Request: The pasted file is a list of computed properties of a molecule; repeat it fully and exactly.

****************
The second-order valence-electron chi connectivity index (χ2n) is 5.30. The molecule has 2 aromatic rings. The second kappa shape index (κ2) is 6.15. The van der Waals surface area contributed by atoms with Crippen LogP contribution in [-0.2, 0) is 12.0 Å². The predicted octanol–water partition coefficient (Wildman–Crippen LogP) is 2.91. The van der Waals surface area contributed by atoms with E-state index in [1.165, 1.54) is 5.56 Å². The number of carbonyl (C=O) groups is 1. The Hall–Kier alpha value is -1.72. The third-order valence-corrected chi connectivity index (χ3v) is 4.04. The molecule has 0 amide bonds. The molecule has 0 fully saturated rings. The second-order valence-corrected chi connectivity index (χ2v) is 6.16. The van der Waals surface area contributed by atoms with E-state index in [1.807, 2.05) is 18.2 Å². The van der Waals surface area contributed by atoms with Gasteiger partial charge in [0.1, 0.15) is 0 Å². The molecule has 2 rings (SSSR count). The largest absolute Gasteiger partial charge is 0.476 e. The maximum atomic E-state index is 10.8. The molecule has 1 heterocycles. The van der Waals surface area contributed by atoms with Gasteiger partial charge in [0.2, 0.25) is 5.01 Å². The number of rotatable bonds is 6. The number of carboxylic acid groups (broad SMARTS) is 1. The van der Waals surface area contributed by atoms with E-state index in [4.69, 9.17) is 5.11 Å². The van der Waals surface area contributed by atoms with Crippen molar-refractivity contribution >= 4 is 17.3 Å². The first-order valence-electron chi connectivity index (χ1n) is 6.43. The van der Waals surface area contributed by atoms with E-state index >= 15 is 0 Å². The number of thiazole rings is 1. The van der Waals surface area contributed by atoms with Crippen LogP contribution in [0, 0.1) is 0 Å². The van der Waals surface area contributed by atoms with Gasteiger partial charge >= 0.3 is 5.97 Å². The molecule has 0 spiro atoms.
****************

The second-order valence-electron chi connectivity index (χ2n) is 5.30. The molecule has 2 aromatic rings. The second kappa shape index (κ2) is 6.15. The van der Waals surface area contributed by atoms with Crippen LogP contribution in [-0.2, 0) is 12.0 Å². The predicted octanol–water partition coefficient (Wildman–Crippen LogP) is 2.91. The van der Waals surface area contributed by atoms with E-state index in [1.165, 1.54) is 5.56 Å². The number of carbonyl (C=O) groups is 1. The Hall–Kier alpha value is -1.72. The third-order valence-corrected chi connectivity index (χ3v) is 4.04. The molecule has 0 amide bonds. The molecule has 0 fully saturated rings. The second-order valence-corrected chi connectivity index (χ2v) is 6.16. The van der Waals surface area contributed by atoms with E-state index in [1.807, 2.05) is 18.2 Å². The van der Waals surface area contributed by atoms with Gasteiger partial charge in [0.1, 0.15) is 0 Å². The molecule has 2 rings (SSSR count). The largest absolute Gasteiger partial charge is 0.476 e. The maximum atomic E-state index is 10.8. The molecule has 1 heterocycles. The van der Waals surface area contributed by atoms with Gasteiger partial charge in [0.2, 0.25) is 5.01 Å². The number of rotatable bonds is 6. The number of carboxylic acid groups (broad SMARTS) is 1. The van der Waals surface area contributed by atoms with E-state index in [4.69, 9.17) is 5.11 Å². The van der Waals surface area contributed by atoms with Crippen molar-refractivity contribution >= 4 is 17.3 Å². The first-order valence-electron chi connectivity index (χ1n) is 6.43. The van der Waals surface area contributed by atoms with E-state index >= 15 is 0 Å². The number of thiazole rings is 1. The van der Waals surface area contributed by atoms with Crippen LogP contribution in [0, 0.1) is 0 Å². The van der Waals surface area contributed by atoms with Gasteiger partial charge >= 0.3 is 5.97 Å². The molecule has 0 spiro atoms.